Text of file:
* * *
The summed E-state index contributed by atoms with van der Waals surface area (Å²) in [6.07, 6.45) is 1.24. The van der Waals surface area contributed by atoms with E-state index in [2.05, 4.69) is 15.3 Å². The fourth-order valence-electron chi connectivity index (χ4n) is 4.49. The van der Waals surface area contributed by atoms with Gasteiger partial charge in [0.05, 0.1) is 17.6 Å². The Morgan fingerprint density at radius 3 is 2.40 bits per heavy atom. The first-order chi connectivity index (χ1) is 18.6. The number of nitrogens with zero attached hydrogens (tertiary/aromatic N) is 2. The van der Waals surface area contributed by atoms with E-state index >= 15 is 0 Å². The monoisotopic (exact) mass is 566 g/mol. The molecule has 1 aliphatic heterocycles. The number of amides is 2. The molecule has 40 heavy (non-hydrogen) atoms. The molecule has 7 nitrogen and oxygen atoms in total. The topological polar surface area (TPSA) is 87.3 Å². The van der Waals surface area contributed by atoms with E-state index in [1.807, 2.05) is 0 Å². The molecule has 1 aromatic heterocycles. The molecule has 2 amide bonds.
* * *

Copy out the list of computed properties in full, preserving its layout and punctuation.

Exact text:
The summed E-state index contributed by atoms with van der Waals surface area (Å²) in [6.07, 6.45) is 1.24. The van der Waals surface area contributed by atoms with E-state index in [2.05, 4.69) is 15.3 Å². The fourth-order valence-electron chi connectivity index (χ4n) is 4.49. The van der Waals surface area contributed by atoms with Gasteiger partial charge in [0.05, 0.1) is 17.6 Å². The Morgan fingerprint density at radius 3 is 2.40 bits per heavy atom. The first-order chi connectivity index (χ1) is 18.6. The number of nitrogens with zero attached hydrogens (tertiary/aromatic N) is 2. The van der Waals surface area contributed by atoms with E-state index >= 15 is 0 Å². The monoisotopic (exact) mass is 566 g/mol. The molecule has 1 aliphatic heterocycles. The number of amides is 2. The molecule has 40 heavy (non-hydrogen) atoms. The molecule has 7 nitrogen and oxygen atoms in total. The topological polar surface area (TPSA) is 87.3 Å². The van der Waals surface area contributed by atoms with E-state index in [1.807, 2.05) is 0 Å². The molecule has 1 aromatic heterocycles. The molecule has 2 amide bonds.